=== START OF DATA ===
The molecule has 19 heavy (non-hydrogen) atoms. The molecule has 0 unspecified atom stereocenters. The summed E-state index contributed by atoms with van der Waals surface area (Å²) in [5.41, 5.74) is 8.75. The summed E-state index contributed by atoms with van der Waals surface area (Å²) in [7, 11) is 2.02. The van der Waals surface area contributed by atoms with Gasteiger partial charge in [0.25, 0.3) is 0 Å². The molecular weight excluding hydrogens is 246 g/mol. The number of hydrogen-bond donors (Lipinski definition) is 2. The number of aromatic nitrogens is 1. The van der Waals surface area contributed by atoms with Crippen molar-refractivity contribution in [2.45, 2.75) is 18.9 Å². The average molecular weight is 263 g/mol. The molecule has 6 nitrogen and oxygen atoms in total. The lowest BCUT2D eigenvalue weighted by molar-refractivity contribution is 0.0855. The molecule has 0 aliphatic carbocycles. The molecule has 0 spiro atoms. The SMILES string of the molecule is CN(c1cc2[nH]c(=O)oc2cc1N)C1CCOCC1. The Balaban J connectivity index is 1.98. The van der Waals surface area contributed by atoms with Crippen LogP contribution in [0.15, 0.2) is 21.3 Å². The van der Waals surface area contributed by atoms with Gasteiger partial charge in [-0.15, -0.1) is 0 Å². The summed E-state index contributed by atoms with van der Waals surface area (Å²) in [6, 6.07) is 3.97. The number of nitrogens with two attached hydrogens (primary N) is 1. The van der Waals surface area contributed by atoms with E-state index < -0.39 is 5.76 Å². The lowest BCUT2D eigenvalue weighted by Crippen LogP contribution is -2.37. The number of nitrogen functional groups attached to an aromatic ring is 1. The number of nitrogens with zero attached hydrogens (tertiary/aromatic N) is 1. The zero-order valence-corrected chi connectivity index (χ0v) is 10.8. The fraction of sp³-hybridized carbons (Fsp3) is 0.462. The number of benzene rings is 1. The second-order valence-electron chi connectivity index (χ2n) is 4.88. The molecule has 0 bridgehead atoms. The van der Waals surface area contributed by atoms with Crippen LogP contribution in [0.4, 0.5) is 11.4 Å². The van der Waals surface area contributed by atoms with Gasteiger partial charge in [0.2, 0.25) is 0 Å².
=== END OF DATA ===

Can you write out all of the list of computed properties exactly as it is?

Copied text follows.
The molecule has 19 heavy (non-hydrogen) atoms. The molecule has 0 unspecified atom stereocenters. The summed E-state index contributed by atoms with van der Waals surface area (Å²) in [5.41, 5.74) is 8.75. The summed E-state index contributed by atoms with van der Waals surface area (Å²) in [7, 11) is 2.02. The van der Waals surface area contributed by atoms with Gasteiger partial charge in [0.25, 0.3) is 0 Å². The molecular weight excluding hydrogens is 246 g/mol. The number of hydrogen-bond donors (Lipinski definition) is 2. The number of aromatic nitrogens is 1. The van der Waals surface area contributed by atoms with Crippen molar-refractivity contribution in [2.45, 2.75) is 18.9 Å². The average molecular weight is 263 g/mol. The molecule has 6 nitrogen and oxygen atoms in total. The lowest BCUT2D eigenvalue weighted by molar-refractivity contribution is 0.0855. The molecule has 0 aliphatic carbocycles. The molecule has 0 spiro atoms. The SMILES string of the molecule is CN(c1cc2[nH]c(=O)oc2cc1N)C1CCOCC1. The Balaban J connectivity index is 1.98. The van der Waals surface area contributed by atoms with Crippen LogP contribution in [0.15, 0.2) is 21.3 Å². The van der Waals surface area contributed by atoms with Gasteiger partial charge in [-0.15, -0.1) is 0 Å². The summed E-state index contributed by atoms with van der Waals surface area (Å²) in [6, 6.07) is 3.97. The number of nitrogens with two attached hydrogens (primary N) is 1. The van der Waals surface area contributed by atoms with E-state index < -0.39 is 5.76 Å². The lowest BCUT2D eigenvalue weighted by Crippen LogP contribution is -2.37. The number of nitrogen functional groups attached to an aromatic ring is 1. The number of nitrogens with zero attached hydrogens (tertiary/aromatic N) is 1. The zero-order valence-corrected chi connectivity index (χ0v) is 10.8. The fraction of sp³-hybridized carbons (Fsp3) is 0.462. The number of benzene rings is 1. The second-order valence-electron chi connectivity index (χ2n) is 4.88. The molecule has 0 bridgehead atoms. The van der Waals surface area contributed by atoms with Crippen LogP contribution in [0.4, 0.5) is 11.4 Å². The van der Waals surface area contributed by atoms with Gasteiger partial charge in [0.2, 0.25) is 0 Å².